We used to carry these 20 inch monitors into our pitches, so we really worked on it.
Now most of these people were technology guys, the geeks who could bring people to tears, so I knew I had to get them to buy my vision. To make matters worse, in order to get to these people, we had to get past personal assistants. So Stephen Murphy came up with this brilliant idea of sending a scratchy to every personal assistant every day for something like three months and that gave him a great opening line. He'd say: "Did you get lucky, love?"
Pretty soon, there was a group of around 200 people with whom he had this really great relationship. So, you had to get lucky.
Is this how you won the Toyota contract?
No, actually we were introduced to them by Toyota's PR company, but every other deal that we won was through personal introductions. You know, when people became interested in the Internet there weren't too many other choices, there was us and there was Radiant and Ether and maybe one or two other companies. Then they would ask which one was the biggest and we would of course say: "We are!"
We'd do a lot of hype - if we had three people working for us, we'd say we had 10 people working for us, if someone wanted to come to our office, we'd avoid that at all costs, because that was Ruby's front room and she had her young child running around in it. We didn't even have a proper office for the first year and a half, we worked out of our living rooms, so, it was a very virtual company. But then, when it did start growing, it grew really fast.
What is driving the Internet development market at the moment?
Content is back on the agenda with investors big time.
We always saw that content was important and that it was important in our services business. There are two models for Internet services businesses: the so-called interactive advertising/marketing model and the business enterprise.
Until very recently, enterprise was Spike's focus - back-end functionality, we'd give you a Web site for free if the back-end stuff was interesting enough.
I still think that is very important, but, what became apparent is that all of this was irrelevant, unless you had acquired an audience - and content acquires audience. And if this is an information economy, then you have to pay attention to your audience.
Even on our services side, we're driving a content-driven strategy that sits on top of business enterprise and marketing/advertising, none of that is relevant, unless there is someone out there to be impressed by it.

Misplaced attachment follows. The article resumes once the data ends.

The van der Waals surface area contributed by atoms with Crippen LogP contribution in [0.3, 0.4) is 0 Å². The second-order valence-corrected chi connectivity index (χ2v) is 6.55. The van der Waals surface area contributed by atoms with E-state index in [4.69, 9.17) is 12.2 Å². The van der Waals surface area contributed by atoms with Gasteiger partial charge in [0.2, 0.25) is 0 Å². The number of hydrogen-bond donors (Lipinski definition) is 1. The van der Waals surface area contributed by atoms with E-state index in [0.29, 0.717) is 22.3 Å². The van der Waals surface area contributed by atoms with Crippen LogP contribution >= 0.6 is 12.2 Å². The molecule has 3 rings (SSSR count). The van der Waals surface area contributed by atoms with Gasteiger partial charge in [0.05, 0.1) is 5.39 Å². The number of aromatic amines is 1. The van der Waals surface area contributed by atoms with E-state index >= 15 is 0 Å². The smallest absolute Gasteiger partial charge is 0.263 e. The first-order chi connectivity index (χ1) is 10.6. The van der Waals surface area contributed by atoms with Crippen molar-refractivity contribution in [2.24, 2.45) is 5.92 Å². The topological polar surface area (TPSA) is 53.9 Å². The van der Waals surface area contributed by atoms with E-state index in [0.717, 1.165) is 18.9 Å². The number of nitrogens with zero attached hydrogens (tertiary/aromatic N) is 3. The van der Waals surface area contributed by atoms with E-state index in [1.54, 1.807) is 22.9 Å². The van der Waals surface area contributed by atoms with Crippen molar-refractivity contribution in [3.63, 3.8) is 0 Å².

So, we see ourselves as being able to leverage the resources and the experience and hopefully this time around be successful in building the notion of online entertainment and, on the other side, being able to bring that back into our commercial base.
If we're able to constantly cross between these two crucial parts of the Web business - services and content - then we'll have a magnificent business.
So where is Spike heading?
We begin our day building sites and relational database management systems at the back end, but where Spike is heading is a process that changes what we do on a daily basis.
We are in the process of engineering the two Spike streams, one is our services business, which I believe will be increasingly commoditised and less important than it is now, and the other side is content. Now, that's been driven very much out of our Los Angeles operation.
I suppose what you're seeing is Spike in an evolutionary phase where we're moving from being a traditional strategic Internet services company to being a media company.
We're doing it differently to say LibertyOne, who did it through acquiring various assets giving them a profile.
We're doing it organically, we have the skills, resources, imaginative resources and now the financing, we also have the infrastructure through partnerships with people such as Hewlett-Packard and the Millennium Network.
Basically, we see ourselves as the Dreamworks of the Web, we are an imaginative partnership, yet at the same time we are like a Hollywood studio in that we can map out all the things that you could do with Spike, because we are a functioning resource.
Is this the way your story is being told or the way Spike really is?
There is a certain amount of self-realisation in all of this. One tells a compelling story and then if you live it out, it becomes real. The narrative of Spike binds us together.